When Indian Prime Minister Dr Manmohan Singh meets his Pakistani counterpart on the sidelines of the 68th UNGA, he would no longer be able to refer to at least two sticky incidents: the attack on Indian Parliament in 2001 and the Mumbai carnage of 2008. Prime Minister Nawaz Sharif will still be able to talk to him about the Indian intelligence agency’s handiworks within India as well as in Pakistan, thanks to the startling revelations by a former Indian investigator Satish Verma.

Julian Assange, Edward Snowden and Satish Verma belong to the category of people, who risk their way of life to set the records straight. Not an easy thing to do, indeed. It is stressful, often costing near and dear relationships. Whistleblowers of this level are destined to lifetime harassment by the silhouettes and revengeful persecution by the affected states and former colleagues. Certainly, Verma was not unaware of the hardships Assange and Snowden are facing, yet he chose to follow their line.

Verma has, indeed, done a good service to expose the wheels within wheels system that does not let the Pakistan-India relations stabilise, let alone attain maturity in a sustainable way. This bilateral relationship has followed the analogy of one step forward and two backwards. Some very meaningful initiatives proved to be non-starters because something would ‘happen’ just when their launch was around the corner.

According to Times of India, Mr Mani, a former Interior Ministry official, has submitted affidavits in court in the Ishrat Jahan “fake encounter case”, stating that Verma, told him that both the 2001 attack on Indian Parliament and the 2008 Mumbai attacks were set up “with the objective of strengthening the counter-terror legislation.” Mani has said that Verma “.......narrated that the 13/12/2001 (attack on Parliament) was followed by POTA (Prevention of Terrorist Activities Act) and 26/11/2008 (terrorists’ siege of Mumbai) was followed by amendment to the UAPA (Unlawful Activities Prevention Act).” It is an open secret that Indian intelligence agencies cook up and execute plots of terrorism and killings of people to put the blame on Pakistan; and now it appears that these two incidents were no exception.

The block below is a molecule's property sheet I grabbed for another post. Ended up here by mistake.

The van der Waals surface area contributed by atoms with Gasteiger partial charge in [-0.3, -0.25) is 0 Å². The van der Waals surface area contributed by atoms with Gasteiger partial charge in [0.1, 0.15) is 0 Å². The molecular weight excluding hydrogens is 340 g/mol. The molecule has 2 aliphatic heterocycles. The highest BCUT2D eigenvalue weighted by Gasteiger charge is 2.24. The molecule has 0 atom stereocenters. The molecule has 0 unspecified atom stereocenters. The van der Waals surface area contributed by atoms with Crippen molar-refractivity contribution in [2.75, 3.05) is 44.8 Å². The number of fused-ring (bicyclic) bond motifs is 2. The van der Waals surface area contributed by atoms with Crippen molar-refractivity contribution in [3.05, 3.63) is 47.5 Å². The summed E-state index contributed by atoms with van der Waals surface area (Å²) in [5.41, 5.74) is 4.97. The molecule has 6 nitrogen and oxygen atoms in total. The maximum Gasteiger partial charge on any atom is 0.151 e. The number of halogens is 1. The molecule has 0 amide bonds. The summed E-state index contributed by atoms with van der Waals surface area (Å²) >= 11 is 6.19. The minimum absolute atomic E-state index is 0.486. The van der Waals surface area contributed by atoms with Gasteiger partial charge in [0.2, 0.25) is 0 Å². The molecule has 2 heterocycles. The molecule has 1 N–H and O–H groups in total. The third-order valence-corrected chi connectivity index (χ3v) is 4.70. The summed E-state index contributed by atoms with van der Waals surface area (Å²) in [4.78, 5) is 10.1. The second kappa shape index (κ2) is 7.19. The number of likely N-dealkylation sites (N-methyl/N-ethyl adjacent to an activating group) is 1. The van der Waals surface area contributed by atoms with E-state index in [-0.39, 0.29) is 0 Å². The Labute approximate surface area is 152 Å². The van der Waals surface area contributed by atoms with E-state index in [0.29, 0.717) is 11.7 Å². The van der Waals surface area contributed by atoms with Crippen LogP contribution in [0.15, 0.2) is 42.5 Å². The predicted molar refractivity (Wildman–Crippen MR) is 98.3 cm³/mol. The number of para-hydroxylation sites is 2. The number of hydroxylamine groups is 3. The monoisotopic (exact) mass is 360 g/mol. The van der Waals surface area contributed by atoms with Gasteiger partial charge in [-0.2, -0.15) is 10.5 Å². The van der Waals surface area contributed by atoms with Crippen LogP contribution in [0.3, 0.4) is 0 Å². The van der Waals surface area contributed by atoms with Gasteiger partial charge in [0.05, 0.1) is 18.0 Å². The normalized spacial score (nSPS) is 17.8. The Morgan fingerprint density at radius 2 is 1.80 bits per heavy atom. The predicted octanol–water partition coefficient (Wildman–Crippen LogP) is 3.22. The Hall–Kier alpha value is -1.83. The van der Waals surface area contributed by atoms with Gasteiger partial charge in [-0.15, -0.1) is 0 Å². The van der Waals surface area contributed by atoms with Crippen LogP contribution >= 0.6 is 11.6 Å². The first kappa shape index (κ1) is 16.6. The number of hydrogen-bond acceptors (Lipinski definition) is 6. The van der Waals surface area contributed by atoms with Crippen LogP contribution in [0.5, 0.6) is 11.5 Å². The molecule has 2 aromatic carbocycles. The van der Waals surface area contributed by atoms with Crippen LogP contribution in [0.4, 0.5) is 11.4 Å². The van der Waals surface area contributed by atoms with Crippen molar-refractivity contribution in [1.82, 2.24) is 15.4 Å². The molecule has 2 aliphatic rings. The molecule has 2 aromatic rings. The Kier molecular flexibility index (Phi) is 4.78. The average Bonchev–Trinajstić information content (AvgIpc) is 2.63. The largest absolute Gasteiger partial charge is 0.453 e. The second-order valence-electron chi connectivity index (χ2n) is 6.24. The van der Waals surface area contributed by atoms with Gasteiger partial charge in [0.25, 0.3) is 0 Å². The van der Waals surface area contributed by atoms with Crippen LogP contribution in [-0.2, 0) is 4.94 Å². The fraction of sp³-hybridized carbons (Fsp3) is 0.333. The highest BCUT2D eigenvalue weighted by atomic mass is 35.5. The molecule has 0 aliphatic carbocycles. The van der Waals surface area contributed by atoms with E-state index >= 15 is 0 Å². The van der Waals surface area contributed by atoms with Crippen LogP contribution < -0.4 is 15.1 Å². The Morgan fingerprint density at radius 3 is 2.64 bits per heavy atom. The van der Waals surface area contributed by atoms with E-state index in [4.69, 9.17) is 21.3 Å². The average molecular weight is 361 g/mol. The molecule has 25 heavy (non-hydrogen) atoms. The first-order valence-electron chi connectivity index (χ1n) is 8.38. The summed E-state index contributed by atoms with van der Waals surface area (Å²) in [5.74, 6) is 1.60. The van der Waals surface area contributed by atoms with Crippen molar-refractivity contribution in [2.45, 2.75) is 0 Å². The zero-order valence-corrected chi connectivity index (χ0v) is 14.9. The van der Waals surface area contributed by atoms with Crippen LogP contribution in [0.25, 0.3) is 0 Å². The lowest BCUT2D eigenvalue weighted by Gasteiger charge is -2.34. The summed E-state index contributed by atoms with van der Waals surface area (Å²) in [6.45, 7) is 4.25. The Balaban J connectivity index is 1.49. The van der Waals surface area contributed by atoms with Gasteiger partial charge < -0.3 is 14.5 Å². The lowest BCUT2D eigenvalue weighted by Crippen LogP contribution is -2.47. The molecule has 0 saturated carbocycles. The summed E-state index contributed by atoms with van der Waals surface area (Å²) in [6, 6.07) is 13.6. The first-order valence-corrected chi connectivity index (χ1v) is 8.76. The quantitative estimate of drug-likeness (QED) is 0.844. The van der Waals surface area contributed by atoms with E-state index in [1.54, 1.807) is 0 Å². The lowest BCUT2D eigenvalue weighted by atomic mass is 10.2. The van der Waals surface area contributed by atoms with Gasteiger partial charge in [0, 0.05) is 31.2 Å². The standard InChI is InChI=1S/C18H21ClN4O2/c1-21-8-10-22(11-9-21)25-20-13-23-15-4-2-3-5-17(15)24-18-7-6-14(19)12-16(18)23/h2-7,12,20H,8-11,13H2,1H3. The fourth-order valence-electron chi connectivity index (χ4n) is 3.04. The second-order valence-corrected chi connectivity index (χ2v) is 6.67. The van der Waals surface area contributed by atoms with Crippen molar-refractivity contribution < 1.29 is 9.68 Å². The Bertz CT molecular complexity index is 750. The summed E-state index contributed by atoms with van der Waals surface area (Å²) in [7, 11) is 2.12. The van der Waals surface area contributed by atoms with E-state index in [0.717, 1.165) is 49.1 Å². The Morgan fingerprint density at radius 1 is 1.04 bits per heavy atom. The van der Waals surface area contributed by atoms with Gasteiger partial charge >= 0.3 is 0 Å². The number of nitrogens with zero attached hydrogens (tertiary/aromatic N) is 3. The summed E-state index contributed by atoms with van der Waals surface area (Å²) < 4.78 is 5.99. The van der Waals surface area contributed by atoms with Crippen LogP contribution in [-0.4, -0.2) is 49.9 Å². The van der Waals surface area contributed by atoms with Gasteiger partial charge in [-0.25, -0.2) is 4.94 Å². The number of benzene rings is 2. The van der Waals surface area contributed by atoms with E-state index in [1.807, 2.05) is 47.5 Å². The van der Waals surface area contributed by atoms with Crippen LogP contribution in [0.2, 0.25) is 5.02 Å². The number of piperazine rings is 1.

The startling revelation that the largest democracy brought the world to the brink of nuclear holocaust by bombing its own Parliament building has raised a lot of dust. Verma said that India engineered an attack on its Parliament in December 2001 and rushed its troops to the borders, where they stayed in battle readiness for nearly one year. The ensuing anti-Pakistan frenzy reached a level that posed risk of a nuclear war, as later revealed by the then US Secretary of State Colin Powell. Ever since, these two incidents have become an unmanageable baggage in the context of forward moment in Pak-India relations. India vehemently refuses to put these incidents behind and move forward for the normalisation of relations.

Pakistan has asked the Indian government to explain its position and bring forth facts about the revelations. The Foreign Office spokesman said: “We are also reviewing the statement made by the former Indian official.”

Verma’s revelation has also prompted Hafiz Mohammad Saeed, whom India has accused of masterminding the 26/11 attack, to launch an online response, "Mumbai False Flag": "We have been saying since the first day that any person associated with Jamat-ud-Dawa has no relation with the 26/11 attacks. The Pakistani government should not remain silent at a time when India's own officers are busting the myths."